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Body-in-cement murder case

Salesman testifies accused told him about Hong Kong body-in-cement murder

Witness recalls nonchalance of admission while friend of another co-defendant tells court of doing ‘something very wrong’

PUBLISHED : Thursday, 19 April, 2018, 7:32am
UPDATED : Thursday, 19 April, 2018, 7:31am

One of three men accused of killing an acquaintance and burying him in cement confessed to the murder, while another hinted he’d done “something very wrong”, a Hong Kong court heard on Wednesday.

Salesman Cheung Yik-huen told the High Court he received calls from one of the accused, Tsang Cheung-yan, after he and his two co-defendants had fled to Taiwan following the murder of Cheung Man-li in 2016.

The defendant said he and others had “powed” someone, Cheung recalled, which he understood to mean killed. The defendant added he would not be returning to Hong Kong for some time.

“I only laughed because he said it with a very nonchalant attitude,” the salesman told the court.

Who really killed Hong Kong’s body-in-cement murder victim?

Tsang, 28, and his housemates Keith Lau, 23, and Cheung Sin-hang, 25, are accused of murdering Cheung Man-li, 28, also known as Ah J, at their home in the DAN6 industrial building in Tsuen Wan on March 4, 2016.

The three denied the charge but pleaded guilty to one count of preventing the lawful burial of Cheung’s body.

The prosecutors claimed Ah J’s mouth was covered with chloroform-soaked underwear before he was buried in a block of cement after his death.

The court on Wednesday heard another witness, Tong King-shing, reveal Lau had dropped hints of nefarious activity to him.

Lau and Tong had gone to Singapore for a dance competition right after the murder, prosecutors said, before Lau returned to Hong Kong, before fleeing to Taiwan with his co-accused.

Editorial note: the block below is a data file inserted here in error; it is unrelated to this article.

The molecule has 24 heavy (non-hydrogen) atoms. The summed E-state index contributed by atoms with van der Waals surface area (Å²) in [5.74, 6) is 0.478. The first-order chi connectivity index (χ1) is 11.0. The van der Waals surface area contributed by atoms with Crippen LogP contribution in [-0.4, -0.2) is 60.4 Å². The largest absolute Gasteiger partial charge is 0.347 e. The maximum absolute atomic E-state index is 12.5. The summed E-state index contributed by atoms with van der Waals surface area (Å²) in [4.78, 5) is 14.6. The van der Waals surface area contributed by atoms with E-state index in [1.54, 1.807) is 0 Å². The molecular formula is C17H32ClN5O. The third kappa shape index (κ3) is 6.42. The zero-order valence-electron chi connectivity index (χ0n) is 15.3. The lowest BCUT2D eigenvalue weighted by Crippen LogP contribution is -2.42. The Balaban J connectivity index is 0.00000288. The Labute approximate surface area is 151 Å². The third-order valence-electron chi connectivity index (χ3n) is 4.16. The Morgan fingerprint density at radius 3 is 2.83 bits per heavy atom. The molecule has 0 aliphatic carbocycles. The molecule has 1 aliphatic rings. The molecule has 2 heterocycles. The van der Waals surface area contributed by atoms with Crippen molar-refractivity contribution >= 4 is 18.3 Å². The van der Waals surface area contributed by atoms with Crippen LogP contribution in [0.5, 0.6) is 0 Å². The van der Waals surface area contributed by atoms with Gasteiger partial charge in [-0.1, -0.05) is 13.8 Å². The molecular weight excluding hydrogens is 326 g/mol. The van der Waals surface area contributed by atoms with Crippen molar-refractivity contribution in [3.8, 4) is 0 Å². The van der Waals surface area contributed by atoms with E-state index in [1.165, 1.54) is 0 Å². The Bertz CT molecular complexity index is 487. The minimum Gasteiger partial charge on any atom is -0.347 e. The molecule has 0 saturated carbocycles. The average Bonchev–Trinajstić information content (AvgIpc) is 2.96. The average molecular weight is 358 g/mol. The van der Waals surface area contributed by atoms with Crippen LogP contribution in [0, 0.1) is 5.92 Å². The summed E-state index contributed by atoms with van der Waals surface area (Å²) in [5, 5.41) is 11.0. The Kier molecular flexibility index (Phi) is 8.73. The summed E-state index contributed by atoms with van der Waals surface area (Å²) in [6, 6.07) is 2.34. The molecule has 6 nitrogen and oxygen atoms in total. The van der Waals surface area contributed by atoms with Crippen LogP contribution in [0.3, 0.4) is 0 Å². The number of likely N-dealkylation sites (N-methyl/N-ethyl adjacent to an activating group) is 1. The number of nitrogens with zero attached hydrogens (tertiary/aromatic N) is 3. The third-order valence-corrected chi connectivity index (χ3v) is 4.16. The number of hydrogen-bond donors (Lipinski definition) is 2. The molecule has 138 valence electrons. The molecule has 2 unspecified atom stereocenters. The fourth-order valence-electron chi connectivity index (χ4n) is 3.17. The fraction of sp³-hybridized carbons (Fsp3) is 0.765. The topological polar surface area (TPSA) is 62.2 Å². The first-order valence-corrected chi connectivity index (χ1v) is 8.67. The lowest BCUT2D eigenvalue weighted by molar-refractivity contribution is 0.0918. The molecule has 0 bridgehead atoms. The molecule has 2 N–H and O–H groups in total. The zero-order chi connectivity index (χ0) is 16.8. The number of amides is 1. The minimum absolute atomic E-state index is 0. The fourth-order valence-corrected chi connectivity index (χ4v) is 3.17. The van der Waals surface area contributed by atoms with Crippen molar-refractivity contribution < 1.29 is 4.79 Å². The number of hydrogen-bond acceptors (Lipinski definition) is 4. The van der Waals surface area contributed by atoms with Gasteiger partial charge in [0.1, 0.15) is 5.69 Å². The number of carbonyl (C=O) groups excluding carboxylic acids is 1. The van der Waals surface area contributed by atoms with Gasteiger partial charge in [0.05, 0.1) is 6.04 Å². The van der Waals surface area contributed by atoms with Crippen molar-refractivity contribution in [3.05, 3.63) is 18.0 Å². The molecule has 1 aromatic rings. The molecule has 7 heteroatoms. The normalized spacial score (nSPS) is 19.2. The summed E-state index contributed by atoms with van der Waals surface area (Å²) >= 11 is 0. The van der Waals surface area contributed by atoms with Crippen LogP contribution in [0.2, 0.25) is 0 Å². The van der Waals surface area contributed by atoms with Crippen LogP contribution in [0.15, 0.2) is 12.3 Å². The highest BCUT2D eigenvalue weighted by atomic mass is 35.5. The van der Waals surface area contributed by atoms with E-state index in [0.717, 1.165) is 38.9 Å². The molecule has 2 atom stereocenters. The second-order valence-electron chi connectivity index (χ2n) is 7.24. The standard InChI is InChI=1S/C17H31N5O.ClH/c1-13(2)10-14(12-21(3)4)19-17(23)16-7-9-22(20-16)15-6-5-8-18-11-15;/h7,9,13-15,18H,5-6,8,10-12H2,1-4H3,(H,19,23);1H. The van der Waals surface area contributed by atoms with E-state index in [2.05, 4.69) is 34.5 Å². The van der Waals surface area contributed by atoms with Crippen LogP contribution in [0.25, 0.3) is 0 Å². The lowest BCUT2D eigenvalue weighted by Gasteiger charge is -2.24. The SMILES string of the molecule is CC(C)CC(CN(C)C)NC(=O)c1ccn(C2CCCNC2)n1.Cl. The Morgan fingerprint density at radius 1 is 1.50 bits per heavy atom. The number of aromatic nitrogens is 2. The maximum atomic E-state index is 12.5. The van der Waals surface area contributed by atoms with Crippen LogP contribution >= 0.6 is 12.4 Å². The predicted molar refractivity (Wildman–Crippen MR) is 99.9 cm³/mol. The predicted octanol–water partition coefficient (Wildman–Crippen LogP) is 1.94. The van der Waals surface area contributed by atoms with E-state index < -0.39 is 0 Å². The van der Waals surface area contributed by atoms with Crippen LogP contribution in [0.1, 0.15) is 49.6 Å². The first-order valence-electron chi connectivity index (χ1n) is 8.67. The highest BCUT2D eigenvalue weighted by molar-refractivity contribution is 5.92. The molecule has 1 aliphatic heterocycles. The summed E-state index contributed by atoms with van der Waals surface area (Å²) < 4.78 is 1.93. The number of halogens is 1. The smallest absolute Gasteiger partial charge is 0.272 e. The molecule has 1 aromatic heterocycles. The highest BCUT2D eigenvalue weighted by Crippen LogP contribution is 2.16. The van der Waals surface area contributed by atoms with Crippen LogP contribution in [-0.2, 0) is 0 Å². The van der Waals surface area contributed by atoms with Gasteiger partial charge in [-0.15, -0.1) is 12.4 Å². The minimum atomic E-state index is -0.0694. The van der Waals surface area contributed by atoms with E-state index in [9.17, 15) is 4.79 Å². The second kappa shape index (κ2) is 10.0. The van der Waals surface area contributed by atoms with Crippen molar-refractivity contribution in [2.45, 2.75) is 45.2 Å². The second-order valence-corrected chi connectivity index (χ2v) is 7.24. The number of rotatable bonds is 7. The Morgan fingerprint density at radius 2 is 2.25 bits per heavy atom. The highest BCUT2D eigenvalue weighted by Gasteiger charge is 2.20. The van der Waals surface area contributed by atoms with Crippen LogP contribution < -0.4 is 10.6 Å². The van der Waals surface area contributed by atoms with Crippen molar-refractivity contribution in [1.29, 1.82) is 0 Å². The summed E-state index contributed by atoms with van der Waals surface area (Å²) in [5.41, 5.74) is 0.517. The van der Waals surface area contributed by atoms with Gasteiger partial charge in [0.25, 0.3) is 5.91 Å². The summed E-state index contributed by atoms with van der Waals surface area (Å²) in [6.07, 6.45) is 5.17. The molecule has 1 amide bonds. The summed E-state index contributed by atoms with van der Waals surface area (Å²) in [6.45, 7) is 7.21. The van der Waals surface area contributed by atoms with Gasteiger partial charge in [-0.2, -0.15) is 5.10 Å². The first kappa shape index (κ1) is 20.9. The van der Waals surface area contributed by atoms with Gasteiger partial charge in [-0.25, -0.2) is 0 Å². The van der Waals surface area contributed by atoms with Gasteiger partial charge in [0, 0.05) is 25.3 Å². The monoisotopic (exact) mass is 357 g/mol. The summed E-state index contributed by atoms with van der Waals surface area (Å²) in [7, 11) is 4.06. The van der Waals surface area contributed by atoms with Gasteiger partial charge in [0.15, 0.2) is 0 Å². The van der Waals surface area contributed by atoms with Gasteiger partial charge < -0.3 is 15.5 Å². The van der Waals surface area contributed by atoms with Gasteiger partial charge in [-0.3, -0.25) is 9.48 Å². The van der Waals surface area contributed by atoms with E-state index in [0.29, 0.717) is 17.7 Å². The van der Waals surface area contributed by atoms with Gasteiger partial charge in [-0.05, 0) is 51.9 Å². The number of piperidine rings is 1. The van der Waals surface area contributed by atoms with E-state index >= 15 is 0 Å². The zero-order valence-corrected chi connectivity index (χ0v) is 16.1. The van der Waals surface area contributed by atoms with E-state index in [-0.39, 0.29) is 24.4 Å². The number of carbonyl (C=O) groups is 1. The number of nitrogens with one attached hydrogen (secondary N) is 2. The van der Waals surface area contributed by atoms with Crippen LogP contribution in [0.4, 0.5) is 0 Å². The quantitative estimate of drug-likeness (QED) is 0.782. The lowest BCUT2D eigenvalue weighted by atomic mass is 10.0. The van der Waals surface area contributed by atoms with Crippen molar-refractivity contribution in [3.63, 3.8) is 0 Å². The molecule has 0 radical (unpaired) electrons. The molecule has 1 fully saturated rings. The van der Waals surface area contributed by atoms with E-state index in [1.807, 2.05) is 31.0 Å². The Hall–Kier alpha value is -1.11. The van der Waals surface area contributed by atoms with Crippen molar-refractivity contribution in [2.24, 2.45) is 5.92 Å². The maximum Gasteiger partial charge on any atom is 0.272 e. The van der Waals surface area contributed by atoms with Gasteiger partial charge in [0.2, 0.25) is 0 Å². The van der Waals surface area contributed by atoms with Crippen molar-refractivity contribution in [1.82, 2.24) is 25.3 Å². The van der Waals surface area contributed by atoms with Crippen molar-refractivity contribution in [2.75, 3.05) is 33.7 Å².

Tong confirmed the Singapore trip and said Lau, who appeared upset and did not talk much, had told him: “I’ve done something very wrong.”

Salesman Cheung Yik-huen, who met Tsang at the 2014 pro-democracy Occupy movement protests in the city, told the court the trio turned up with suitcases at the electronic shop where he worked in Sham Shui Po before they left for Taiwan. He said Tsang had asked him to print their Taiwan visas.

Cheung said he regarded Tsang as a customer and noted he had made inquiries about buying listening devices.

After the trio left for Taiwan, Tsang made a series of phone calls to the salesman asking him for loans, the court heard.

During one of these conversations, in which Tsang told him they had killed someone, Cheung said he overheard a voice in the background saying they had buried a body in cement and were using air-freshener and perfume to repel the odour. Cheung believed the voice belonged to Cheung Sin-hang.

He said the last phone call from Tsang came on March 28, 2016, after he repeatedly denied Tsang’s requests for a loan.

He said Tsang told him to go to Sin Tat Plaza in Mong Kok to look for a man called “Papa” to pick up HK$6,000 (US$764). But the witness said he did not go.

The trial continues on Thursday before Mr Justice Patrick Li Hon-leung.